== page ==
Traveling for our Son’s Endoscopic Craniosynostosis Surgery: What We Learned
As a new mother, you want everything for your baby to be the absolute best from the get-go. I had no idea when my son Cillian was born that anything was wrong with his head. My husband Hector and I were so captivated by his big, beautiful eyes and busy adjusting to that new parent brain fog that we didn’t notice much else.
We got the first clue that Cillian might have some issues at his 1-month check-up. Our pediatrician commented that he had a ridge on his head. It could have been due to the extended amount of time he had spent in the birth canal. But at his 2-month appointment, it wasn’t getting better and our pediatrician referred us to a specialist.
That’s when I started doing research and learned about craniosynostosis. It occurs when bones in the skull grow together too early. They’re supposed to remain open when a baby is young to allow the brain to grow. Without treatment, children may eventually experience headaches, develop learning disabilities, and have problems with their eyesight. It’s best for children to have surgery to reshape the skull to allow for proper brain growth.
We had to wait six weeks to see the specialist. It was then that Cillian was officially diagnosed with sagittal craniosynostosis. (Sagittal refers to where the skull bones fused together prematurely. Cillian’s fusion made his skull a bit longer and more narrow than normal.) The doctor explained the procedure that would be used to correct the deformity: cranial vault remodeling (CVR). This is an open procedure where an incision is made over the top of the child’s head from ear to ear, and the skull is manually reshaped in the operating room to allow for the brain to grow normally.
I had read online about a less invasive procedure (endoscopic) to correct this issue by removing the fused strip of bone and using helmet therapy to reshape the skull, so I asked about it. I was told that there was no surgeon in our state of West Virginia who was doing the endoscopic repair.
The Decision to Travel
It was really important to me and Hector to explore this idea of an endoscopic surgery. It’s quite possible that Cillian would have done fine with the open procedure, but it sounded like a much more serious surgery to me, with higher risks. We had a gut feeling that we had to look into the minimally invasive option for Cillian’s sake.
An online search led us to Cincinnati Children’s Cleft and Craniofacial Center. I called, explained our situation, and was able to make an appointment quickly. We met first with a neurosurgeon and then a craniofacial surgeon. We found out that Cillian was a candidate for the minimally invasive surgery (called an endoscopic strip sagittal craniectomy), learned more about the procedure, and scheduled a surgery date. Things moved pretty quickly because the endoscopic surgery needs to be done when an infant is rather young.
Cillian had surgery right before he turned 5 months old and it went great. He had just two small incisions that I can barely see anymore (he’s now 1), and we got to take him home the very next day. The team understood that we were from out of town and coordinated our care to minimize our time away. They helped us with getting Cillian fitted for a helmet, and found a local clinic that could take care of minor helmet adjustments once we were back home.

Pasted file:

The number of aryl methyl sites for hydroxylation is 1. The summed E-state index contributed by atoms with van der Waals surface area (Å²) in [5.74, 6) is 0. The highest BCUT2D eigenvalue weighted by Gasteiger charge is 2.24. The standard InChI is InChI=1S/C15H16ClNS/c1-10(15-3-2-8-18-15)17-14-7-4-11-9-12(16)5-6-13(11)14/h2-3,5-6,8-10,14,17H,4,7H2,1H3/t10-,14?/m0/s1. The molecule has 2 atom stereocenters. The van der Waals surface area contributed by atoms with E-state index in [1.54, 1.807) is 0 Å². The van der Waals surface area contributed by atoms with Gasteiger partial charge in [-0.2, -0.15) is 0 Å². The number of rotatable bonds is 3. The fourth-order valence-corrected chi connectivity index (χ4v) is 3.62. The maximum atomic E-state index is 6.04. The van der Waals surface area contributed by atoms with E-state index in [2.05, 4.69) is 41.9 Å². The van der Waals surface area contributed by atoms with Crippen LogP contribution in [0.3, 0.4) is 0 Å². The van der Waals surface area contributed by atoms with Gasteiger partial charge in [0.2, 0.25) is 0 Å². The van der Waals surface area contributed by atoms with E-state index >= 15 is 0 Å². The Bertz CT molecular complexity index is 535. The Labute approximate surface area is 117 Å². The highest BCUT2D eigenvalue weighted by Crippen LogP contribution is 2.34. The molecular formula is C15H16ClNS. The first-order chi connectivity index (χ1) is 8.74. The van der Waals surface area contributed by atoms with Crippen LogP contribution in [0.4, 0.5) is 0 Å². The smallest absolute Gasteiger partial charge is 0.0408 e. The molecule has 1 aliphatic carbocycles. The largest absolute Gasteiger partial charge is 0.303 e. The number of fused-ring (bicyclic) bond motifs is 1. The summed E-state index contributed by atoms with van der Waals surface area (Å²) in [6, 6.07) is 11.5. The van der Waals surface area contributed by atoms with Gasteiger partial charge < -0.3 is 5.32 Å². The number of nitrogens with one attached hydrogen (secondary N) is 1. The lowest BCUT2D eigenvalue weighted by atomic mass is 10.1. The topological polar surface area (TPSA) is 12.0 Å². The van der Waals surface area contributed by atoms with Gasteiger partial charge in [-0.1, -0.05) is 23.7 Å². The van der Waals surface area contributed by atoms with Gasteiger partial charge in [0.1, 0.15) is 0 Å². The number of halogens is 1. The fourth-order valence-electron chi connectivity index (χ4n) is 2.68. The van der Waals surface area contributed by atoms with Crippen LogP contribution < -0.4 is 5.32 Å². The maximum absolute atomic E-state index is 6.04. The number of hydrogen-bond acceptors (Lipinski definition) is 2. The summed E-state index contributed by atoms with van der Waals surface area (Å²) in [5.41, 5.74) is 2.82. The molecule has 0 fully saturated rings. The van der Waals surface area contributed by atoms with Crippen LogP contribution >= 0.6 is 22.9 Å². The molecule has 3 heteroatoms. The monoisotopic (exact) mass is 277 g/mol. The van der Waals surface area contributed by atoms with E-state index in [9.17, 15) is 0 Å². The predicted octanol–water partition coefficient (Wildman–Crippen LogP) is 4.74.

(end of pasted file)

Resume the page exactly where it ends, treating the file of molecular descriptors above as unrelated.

After surgery, Cillian wore a helmet for 23 hours a day for eight months to help reshape his skull. We are confident in knowing that his skull now has enough space to allow his brain to grow properly.
If you’re in the middle of your own craniosynostosis journey, here’s what Hector and I want you to know about our experience.
What We Learned
On second opinions:
- Trust yourself. Don’t feel guilty about seeking a second opinion. If you have a feeling that you want additional input, go out and find it.
- Trust the people you’ve selected to care for your child. As much as you want to do everything, you can’t do it all.
- We can’t stress enough the importance of finding quality health care.
- Join support groups online or on Facebook to speak with other parents in similar situations.
On traveling for care:
- Make sure your care team knows you’re from out of town. Having our appointments coordinated was crucial.
- Cranio Care Bears is a nonprofit organization that sends your child a care package before surgery. They’re free. Get one!
- Pack snacks for the car rides — for both you and your child. Even when you allow extra time for traffic, delays can happen.
- Travel is an added expense. Having the small helmet adjustments and fit issues done locally helped limit our trips out of town.
- Use the travel time to connect. Having a child with a medical condition is stressful enough. Take the time confined in the car to talk about other things and grow as a family.
On helmet therapy:
- Having a good orthotist and helmet therapy is just as crucial to success and limiting the need for a second surgery as finding a good surgeon.
- Adjusting to your child in a helmet is harder on the parent than the child.
- When people ask questions or look (and they will!), use those opportunities to educate them.
- Your child will cry at first. The helmet itches. It gets hot. Talk to your orthotist for helpful tips.
- You’ll miss out on snuggling and rubbing heads. Also, watch out for head butting!
- It was an adjustment to learn how to nurse while Cillian had his helmet on.
- Having your child learn to walk in a helmet is great! We knew Cillian couldn’t hurt his head very easily while wearing the helmet.
Since our last appointment when we got the OK to remove Cillian’s helmet, we don’t need to return to Cincinnati for a full year. Cillian will continue to be followed at Cincinnati Children’s for the next several years until his doctors are comfortable with his brain growth. We couldn’t be more pleased with our decision to travel for care.